A Yahoo and Microsoft deal? Search me
Two days ago, Microsoft CEO Steve Ballmer said Yahoo should team up with his company on search so they can take on Google. That’s not a new idea; after all, Ballmer’s been talking about a search deal of some sort at every public forum for months.
But then, Yahoo CFO Blake Jorgensen sent out a message loud and clear the following day, endorsing the idea of a search partnership. Yahoo is “not opposed” to doing a deal on search, he said, adding that such a deal could be in the form of a partnership or a sale of it search business. When Carol Bartz took over as Yahoo CEO last month, she said her first instinct was to hold on to search, but of course, “everything is on the table.”
So could something be brewing on that front?
Collins Stewart’s Internet analyst Sandeep Aggarwal thinks so. In a research note today, Aggarwal writes the “posturing” from both sides suggests that a search deal is in the offing:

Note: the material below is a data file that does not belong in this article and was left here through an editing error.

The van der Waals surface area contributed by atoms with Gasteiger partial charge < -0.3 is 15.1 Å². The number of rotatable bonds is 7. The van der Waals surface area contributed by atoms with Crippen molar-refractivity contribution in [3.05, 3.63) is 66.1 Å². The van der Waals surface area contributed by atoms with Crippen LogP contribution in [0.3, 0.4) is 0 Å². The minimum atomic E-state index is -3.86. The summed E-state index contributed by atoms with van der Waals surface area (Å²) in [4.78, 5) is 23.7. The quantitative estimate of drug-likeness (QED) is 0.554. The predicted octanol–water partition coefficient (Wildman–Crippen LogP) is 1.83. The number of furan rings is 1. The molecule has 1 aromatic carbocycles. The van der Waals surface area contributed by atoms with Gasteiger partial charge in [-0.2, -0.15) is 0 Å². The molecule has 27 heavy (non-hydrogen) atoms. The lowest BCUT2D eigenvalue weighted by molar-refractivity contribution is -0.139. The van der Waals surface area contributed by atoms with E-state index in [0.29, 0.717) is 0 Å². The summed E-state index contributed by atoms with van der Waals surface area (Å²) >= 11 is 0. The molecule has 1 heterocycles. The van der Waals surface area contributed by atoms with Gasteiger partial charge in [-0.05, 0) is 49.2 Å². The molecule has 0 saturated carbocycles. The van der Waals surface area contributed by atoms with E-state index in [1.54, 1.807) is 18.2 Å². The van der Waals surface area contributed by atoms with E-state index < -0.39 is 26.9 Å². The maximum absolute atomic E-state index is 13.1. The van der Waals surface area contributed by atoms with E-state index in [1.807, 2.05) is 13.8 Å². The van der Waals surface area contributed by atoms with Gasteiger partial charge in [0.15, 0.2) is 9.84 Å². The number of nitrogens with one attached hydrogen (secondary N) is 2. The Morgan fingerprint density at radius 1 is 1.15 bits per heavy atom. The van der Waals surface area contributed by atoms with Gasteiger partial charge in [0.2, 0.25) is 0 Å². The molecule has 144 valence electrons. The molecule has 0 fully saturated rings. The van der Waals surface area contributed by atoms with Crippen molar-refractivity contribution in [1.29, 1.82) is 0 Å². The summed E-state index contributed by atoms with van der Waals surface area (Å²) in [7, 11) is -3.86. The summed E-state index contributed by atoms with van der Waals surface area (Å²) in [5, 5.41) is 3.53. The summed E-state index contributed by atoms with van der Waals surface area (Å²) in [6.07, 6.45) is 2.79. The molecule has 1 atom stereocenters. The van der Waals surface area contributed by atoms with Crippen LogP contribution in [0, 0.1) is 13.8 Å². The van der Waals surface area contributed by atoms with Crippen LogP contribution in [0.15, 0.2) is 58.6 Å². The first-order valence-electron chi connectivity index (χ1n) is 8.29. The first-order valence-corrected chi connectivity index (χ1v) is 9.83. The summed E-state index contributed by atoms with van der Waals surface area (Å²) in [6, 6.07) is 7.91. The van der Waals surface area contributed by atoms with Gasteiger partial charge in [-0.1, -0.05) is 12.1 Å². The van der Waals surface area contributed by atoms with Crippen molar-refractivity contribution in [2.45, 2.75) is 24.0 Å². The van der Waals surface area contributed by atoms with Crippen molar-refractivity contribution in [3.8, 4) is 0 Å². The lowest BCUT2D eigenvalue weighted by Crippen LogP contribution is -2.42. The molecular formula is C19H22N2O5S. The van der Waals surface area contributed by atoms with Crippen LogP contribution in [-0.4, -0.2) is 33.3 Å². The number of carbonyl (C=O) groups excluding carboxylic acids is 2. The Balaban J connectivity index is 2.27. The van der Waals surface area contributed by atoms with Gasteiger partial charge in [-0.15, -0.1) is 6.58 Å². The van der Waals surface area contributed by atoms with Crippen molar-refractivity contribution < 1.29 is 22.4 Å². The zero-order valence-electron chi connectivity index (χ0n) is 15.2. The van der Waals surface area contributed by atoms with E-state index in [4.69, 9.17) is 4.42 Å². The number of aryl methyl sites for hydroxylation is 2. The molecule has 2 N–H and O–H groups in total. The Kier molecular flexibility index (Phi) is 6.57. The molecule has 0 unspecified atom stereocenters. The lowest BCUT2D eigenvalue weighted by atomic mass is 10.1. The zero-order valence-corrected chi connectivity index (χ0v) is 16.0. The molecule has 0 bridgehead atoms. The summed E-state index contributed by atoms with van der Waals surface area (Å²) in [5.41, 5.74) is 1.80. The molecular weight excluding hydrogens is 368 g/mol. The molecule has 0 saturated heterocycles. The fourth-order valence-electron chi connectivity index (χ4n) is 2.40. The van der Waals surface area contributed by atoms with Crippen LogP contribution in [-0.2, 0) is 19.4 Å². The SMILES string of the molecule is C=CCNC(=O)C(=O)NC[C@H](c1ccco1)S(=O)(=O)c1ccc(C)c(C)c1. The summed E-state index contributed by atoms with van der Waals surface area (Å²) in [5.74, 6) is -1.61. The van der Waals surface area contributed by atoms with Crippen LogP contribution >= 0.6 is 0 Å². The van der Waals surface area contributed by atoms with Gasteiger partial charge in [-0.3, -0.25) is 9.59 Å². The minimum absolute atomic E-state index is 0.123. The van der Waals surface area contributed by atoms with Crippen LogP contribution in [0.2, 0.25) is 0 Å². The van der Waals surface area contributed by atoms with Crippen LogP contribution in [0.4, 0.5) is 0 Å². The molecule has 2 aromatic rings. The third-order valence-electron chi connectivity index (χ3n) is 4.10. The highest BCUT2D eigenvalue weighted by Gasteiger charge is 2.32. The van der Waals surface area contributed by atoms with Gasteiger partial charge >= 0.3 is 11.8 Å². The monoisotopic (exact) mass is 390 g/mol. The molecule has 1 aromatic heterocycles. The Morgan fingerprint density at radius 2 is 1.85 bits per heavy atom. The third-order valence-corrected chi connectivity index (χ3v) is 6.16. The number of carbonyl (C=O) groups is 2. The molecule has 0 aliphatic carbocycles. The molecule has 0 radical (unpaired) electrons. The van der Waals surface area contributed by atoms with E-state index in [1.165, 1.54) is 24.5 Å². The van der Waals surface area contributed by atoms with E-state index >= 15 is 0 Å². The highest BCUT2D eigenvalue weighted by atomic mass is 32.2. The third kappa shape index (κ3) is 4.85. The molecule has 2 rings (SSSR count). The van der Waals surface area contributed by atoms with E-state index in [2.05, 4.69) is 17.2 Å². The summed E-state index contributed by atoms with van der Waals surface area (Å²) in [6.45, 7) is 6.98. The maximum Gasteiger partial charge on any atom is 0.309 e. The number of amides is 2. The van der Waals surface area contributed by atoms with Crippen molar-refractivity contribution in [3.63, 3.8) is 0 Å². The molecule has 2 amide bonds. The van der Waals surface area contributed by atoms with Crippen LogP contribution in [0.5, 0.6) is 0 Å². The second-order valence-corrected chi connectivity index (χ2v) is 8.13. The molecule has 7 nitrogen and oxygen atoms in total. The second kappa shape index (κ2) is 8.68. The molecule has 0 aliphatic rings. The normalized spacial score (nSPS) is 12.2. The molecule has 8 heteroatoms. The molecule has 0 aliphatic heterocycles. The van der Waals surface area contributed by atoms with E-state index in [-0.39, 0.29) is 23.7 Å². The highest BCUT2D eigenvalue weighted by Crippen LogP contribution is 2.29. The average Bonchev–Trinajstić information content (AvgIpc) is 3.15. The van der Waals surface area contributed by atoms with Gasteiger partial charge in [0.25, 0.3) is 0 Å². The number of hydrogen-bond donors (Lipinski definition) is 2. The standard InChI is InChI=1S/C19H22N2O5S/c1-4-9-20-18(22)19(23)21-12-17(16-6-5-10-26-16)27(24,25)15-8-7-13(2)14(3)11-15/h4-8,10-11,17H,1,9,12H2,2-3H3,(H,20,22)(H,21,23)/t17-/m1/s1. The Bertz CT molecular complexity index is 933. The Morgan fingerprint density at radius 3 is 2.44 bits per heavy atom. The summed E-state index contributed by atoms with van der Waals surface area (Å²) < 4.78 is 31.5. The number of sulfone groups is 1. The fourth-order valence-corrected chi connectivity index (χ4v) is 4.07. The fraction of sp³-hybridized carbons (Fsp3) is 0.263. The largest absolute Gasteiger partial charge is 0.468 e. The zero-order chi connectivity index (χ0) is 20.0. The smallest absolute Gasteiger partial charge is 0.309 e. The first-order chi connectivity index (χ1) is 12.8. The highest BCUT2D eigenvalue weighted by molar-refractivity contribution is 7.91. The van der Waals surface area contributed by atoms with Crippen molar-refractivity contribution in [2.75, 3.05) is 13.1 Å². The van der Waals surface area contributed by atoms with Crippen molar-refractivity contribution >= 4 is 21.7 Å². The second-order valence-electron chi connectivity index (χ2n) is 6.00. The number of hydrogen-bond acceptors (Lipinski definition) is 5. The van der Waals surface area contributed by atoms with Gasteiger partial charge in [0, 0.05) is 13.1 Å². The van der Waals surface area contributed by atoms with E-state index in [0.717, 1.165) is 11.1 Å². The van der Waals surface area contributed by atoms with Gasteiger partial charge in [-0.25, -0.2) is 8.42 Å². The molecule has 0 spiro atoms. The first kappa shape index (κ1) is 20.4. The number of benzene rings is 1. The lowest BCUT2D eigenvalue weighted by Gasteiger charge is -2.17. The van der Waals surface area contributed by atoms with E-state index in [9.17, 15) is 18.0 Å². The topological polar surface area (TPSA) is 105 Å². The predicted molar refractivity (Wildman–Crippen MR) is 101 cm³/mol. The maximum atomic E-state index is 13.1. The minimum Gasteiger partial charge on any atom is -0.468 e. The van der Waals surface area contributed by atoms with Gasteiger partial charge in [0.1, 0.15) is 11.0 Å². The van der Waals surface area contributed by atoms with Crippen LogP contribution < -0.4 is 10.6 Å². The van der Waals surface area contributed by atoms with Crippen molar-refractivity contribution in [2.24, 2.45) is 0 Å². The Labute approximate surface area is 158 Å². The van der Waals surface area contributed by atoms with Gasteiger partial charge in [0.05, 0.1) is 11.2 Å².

Less than 36 hours after Microsoft’s CEO mentioned about increasing likelihood for a possible MSFT/YHOO search deal due to recent management changes at Yahoo (new CEO), yesterday Yahoo’s CFO essentially not only expressed Yahoo!’s interest in a search deal but also publicly set the stage for some possible negotiations with Microsoft. As we highlighted several times before, we continue to believe that a MSFT/YHOO search deal is very likely and appears to be a near-term event. We believe that a search deal with Microsoft can provide $8 to $10 per share lift to Yahoo.
Aggarwal even goes so far as to suggest that the next step for a possible search deal between Microsoft and Yahoo is the deal announcement itself. Do you think Ballmer and Bartz will be shaking hands soon?
Keep an eye on:
- Don’t write off Steve Jobs yet. Apple tells shareholders he will return. (New York Times)
- Gannett slashed its dividend 90 percent, but if you’re an investor in publishing companies, maybe you’re just happy it didn’t get scrapped entirely. (USAToday)
- Cablevision posts a loss on Newsday writedown. (Reuters)
- If Apple can make mobile phones, why can’t Nokia make laptops? (Reuters)